Our representations of the world are of roughly two kinds: innate (you call them “toolkits”) and ideological (which you call “maps”)*. The problem with maps, you say is that they’re rigid and predictable.
But surely our innate representations of the world — folk psychology, moral instincts, heuristic decision making — are more rigid. They’ve been honed by natural selection’s trial and error solutions that allow organisms to do a good enough job, in a limited but relevant domain. Maybe they work 90% of the time and there would be a massive opportunity cost to improve the other 10%, so they leave it at that.
One has to wait many lifetimes (generations) for our innate toolkits to change but one can change maps many times in a lifetime. Admittedly most people find a map when they’re about 20 and stick to it regardless. So in practice ideological maps are more rigid. What you really want is a map that has its own — and all other maps’ — limitations assumed as part of it. That way it is an open-ended ideology of constant updating and testing of representations. I think we agree on this bit.
By the way, there are two kinds of feminists: those who like binaries and those who don’t.
Incidentally, neither kind would like your explanation of Peterson’s male protagonist. You’re saying the M/F binary is worth keeping because it made sense to our ancestors and the reason it made sense to them was because it was rooted in a biological reality. So you’re saying that M/F is a toolkit whereas a lot of contemporary thinkers would say it is a map.
To me it’s a combo. What’s interesting is that it’s just about the most rigid toolkit/map I can think of. This is the problem I have with Peterson’s veneration of myth as being a way of getting to big truths. I think our inherited representations are often inadequate. The terrain has changed so much that most old maps (or toolkits), however useful they were, are bound to be defunct, especially if they’re about something that has undergone a lot of change. Our toolkits to deal with rotten food are as useful as ever. Our toolkits for dealing with people’s roles in our culture are rusted as shit.
F = emotional, passive, life-creating.
M = rational, active, risk-taking.
That’s what men and women could be like until very recently. Because freedom is very much about how many options one can exercise, we are more free now than before. Women can be heroes, men can raise children.
Reiterating the roles from ancient myths is true to history. That aspect of it makes them not so much morally wrong as insufficient given a new terrain. But because these myths continue to rudely delimit the roles people can play, they are morally wrong in the sense that they reduce freedom.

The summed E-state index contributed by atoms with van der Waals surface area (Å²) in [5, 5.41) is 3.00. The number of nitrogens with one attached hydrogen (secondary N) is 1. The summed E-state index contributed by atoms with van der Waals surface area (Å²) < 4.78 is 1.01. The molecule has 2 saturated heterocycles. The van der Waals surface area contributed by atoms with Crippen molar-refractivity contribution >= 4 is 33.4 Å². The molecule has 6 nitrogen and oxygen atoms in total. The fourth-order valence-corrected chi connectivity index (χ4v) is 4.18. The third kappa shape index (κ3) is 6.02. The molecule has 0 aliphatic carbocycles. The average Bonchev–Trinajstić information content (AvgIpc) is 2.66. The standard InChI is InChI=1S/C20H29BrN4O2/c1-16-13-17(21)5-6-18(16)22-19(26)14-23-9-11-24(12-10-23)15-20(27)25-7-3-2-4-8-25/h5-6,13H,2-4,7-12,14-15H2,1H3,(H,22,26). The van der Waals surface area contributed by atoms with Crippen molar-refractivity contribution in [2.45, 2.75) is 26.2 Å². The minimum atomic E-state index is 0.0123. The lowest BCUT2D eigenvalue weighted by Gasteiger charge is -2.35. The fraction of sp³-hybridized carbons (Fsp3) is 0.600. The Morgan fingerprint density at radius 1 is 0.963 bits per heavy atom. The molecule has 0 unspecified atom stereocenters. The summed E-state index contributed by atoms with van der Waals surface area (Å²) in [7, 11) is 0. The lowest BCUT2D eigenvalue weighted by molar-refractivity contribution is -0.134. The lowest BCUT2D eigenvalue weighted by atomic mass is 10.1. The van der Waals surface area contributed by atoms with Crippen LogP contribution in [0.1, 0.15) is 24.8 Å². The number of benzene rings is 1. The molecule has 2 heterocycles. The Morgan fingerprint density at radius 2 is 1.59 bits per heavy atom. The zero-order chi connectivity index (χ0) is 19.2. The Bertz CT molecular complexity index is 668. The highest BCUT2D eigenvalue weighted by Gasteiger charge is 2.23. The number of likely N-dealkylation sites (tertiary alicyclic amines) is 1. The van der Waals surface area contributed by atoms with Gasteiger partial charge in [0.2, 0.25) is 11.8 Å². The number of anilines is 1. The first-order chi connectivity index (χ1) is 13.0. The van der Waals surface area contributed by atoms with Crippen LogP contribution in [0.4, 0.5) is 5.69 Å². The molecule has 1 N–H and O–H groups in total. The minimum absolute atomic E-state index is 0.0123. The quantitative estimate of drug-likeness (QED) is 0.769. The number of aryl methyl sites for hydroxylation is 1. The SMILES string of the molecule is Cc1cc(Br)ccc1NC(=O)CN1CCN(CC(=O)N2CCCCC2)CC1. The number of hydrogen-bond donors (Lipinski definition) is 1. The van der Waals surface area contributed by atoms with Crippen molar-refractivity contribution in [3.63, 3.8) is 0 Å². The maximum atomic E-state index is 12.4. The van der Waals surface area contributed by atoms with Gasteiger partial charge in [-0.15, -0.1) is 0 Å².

The more you insist that only men can be heroes, the less women can be heroes. Also men write the myths. In this way the binary is asymmetrical. Frankly it’s not just as good to be the caregiver as to be the hero because the hero also writes the myths about who can be a hero or caregiver and what they do.
That’s why I’m on one side of feminism not the other. I do think that there are reliable, statistical regularities in features that can distinguish the two big groups: M & F. But the reiteration — constantly, ubiquitously for thousands of years — of these differences as though they’re ironclad rather than merely reliable, is totally detrimental to anyone who doesn’t fit the mould. Maybe 90% (for argument’s sake) of women want to be in traditional female roles. In which case the inherited myth is a “good enough” kind of heuristic. But what’s the opportunity cost of taking the other 10% into account? We’re no longer struggling to live in the Pleistocene. We can afford to think about the minority. Also, the proportion in the minority is bound to change once people are aware of more choices.
And everyone’s a minority of some kind. Religiously and politically, we’re minorities. I don’t want any myth that is so crude it gives people only one option. It probably did bumble people through the world the last few thousand years. But now we have the resources to do better.
If you are anyone non-male (I haven’t even got to T, I, or A) then the myths inherited from the past necessarily entail your oppression: you have fewer choices and you can’t write the myths that provide choices. High time for new myths with more diverse roles: more representative representations.
*Actually you say it goes in order of rigidity: toolkits > frameworks > ideology. Maybe “frameworks” is the one we should explore?
Also published on Medium.